If you finally get the car running, listen to the sound of the engine. A smooth purr is good news, but any wheezing, clicking, or knocking sounds signal trouble. The rapid Tic could point to sticky lifters or loose valves, while a Knock noise when the engine’s RPMs are ramped up could mean a serious engine knock. And Squealing? Likely a belt issue. Some noises may disappear once the engine is warm which could simply imply a belt change is needed. Scraping noises should make you extra mindful; they often herald major issues.

Bring the Car for a Test Drive

After all the noises have been addressed, it’s time to hit the road for a test drive. Drive to your local auto parts store and use their services to connect a code reader, checking for any hidden issues – a useful step especially for cars from the ’80s or newer. Pay attention to any distinct lack of power or odd shuddering as this will help in diagnosing any hiccups. Post-drive, you may want to consult a mechanic or parts guy for further diagnostic help, especially if you’ve noticed anything off.

Assess the Car’s Idle Noise and Feel

Finally, letting the car idle gives you a sense of its general health. Ensure it idles smoothly and stable without hesitation or lulls in power which could indicate issues such as low battery or improper ignition timing. Pay attention to any unusual vibration or knocking – signs that it’s time to check the engine oil or that there might be serious issues to address. All the while, keep an eye on the temperature gauge for any signs of overheating.

With these checks, even an old vehicle can reveal its secrets. Assessing a potential purchase or just maintaining your trusty ride requires a meticulous eye, but it’s a rewarding process. Every car has a story to tell through its nuts and bolts, and with a bit of expertise, you can read it like a book.

4 .If in Doubt, Take an Expert Along

When diving into the realm of purchasing a used car, exuding confidence is crucial. Doubt can transform the excitement of acquiring a new set of wheels into a potential heap of trouble, complete with unexpected repair bills.

 Drawing from personal experience, having a knowledgeable friend or relative by your side not only provides peace of mind but also ensures a thorough inspection under the bonnet. Their expertise can discern between a good engine and a disaster waiting to happen. This commitment to bringing an expert along is more than just a precaution; it’s a practical tip that can elevate the overall performance of your investment.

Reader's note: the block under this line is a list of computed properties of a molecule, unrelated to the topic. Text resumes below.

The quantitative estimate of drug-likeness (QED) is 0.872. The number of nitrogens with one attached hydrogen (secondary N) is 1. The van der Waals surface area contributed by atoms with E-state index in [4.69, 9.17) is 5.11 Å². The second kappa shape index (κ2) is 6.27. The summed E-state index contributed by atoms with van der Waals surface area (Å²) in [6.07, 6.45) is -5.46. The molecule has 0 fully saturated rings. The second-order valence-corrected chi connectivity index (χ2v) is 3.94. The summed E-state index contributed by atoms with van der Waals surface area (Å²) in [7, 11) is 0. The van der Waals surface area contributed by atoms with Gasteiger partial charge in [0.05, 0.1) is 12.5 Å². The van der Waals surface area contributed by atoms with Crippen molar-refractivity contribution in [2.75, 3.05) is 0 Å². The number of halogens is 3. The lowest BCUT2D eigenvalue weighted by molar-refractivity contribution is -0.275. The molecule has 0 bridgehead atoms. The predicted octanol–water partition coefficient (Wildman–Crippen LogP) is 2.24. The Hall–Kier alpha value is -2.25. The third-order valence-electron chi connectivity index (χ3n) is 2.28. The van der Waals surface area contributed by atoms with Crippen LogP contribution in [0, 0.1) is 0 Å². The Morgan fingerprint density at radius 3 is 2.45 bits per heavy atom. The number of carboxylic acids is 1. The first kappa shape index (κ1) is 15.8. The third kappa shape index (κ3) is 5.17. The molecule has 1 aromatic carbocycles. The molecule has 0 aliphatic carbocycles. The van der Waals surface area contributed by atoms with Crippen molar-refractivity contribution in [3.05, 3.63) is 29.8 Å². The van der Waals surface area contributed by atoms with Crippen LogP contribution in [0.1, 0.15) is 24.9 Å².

Consider exploring Redex’s range of products to potentially save on future maintenance costs and improve your chosen vehicle’s longevity. With the right support, the journey of buying a used car becomes a collaborative adventure, guaranteeing a better drive and steering clear of any unwanted surprises in the process.


In conclusion, the process of buying a used car demands a meticulous approach to ensure the engine’s health and avoid unforeseen issues and repair bills. As someone who has experienced the allure of seemingly cheap rides, I emphasize that the label “used” doesn’t inherently imply unreliability. 

A thorough examination under the hood, guided by the five engine health checks, can unravel the true story of a vehicle. Whether it’s assessing the service history, inspecting for leaks, hiring an experienced technician, recognizing signs of poor maintenance, or making final checks, each step contributes to a comprehensive understanding of the car’s condition. Remember, a well-maintained engine not only safeguards against future pains but also allows for a joyous and wallet-friendly automotive journey. 

And when in doubt, taking an expert along becomes not just a precaution but a practical tip that elevates the overall performance of your investment, ensuring a smoother drive and steering clear of unwanted surprises. With these insights and checks, the journey of buying a used car becomes a collaborative adventure, guaranteeing a better drive and peace of mind.


How do you inspect a used engine before buying?

Check for any cracks, leaks, or other damage to the engine block. Make sure all the bolts and nuts are secure and tight. Check the oil and coolant levels to ensure they are at the right levels. If the levels are low, it may indicate that the engine has not been properly maintained.

How do you check the health of a car engine?

  • Check Engine Oil Level and Condition. 
  • Check the Cooling System. 
  • Battery Check. 
  • Drive Belt Inspection. 
  • Check the exhaust system

What engine check should you make when considering purchasing a used car?

Look under the hood for obvious signs of wear. First, make sure the engine doesn’t appear to have fluid leaks dirtying the block. Do a quick oil check to see that it isn’t murky, and also inspect transmission fluid levels. Feel any rubber hoses and belts to make sure they aren’t cracking or super stiff.

Is it safe to buy a used engine?

Reliability – A used engine or transmission isn’t likely to be as reliable as a new or remanufactured engine. Any drivetrain component is only as good as how well it was maintained, and with used components, you rarely know the maintenance history of that vehicle.

Should I buy an engine from a junkyard?

While some junkyard engines may still be in good working condition, there is always a risk of hidden issues or wear and tear. It’s important to thoroughly inspect and research any junkyard engine before purchasing it, and consider having a professional mechanic assess its condition.

How do you tell if an engine has been well maintained?

Ensure you ask for the vehicle’s service history, both for repairs and oil changes. This will help you gauge how well the car has been maintained by looking at things like the condition of belts and hoses, as well as any fluid leaks or damage to parts.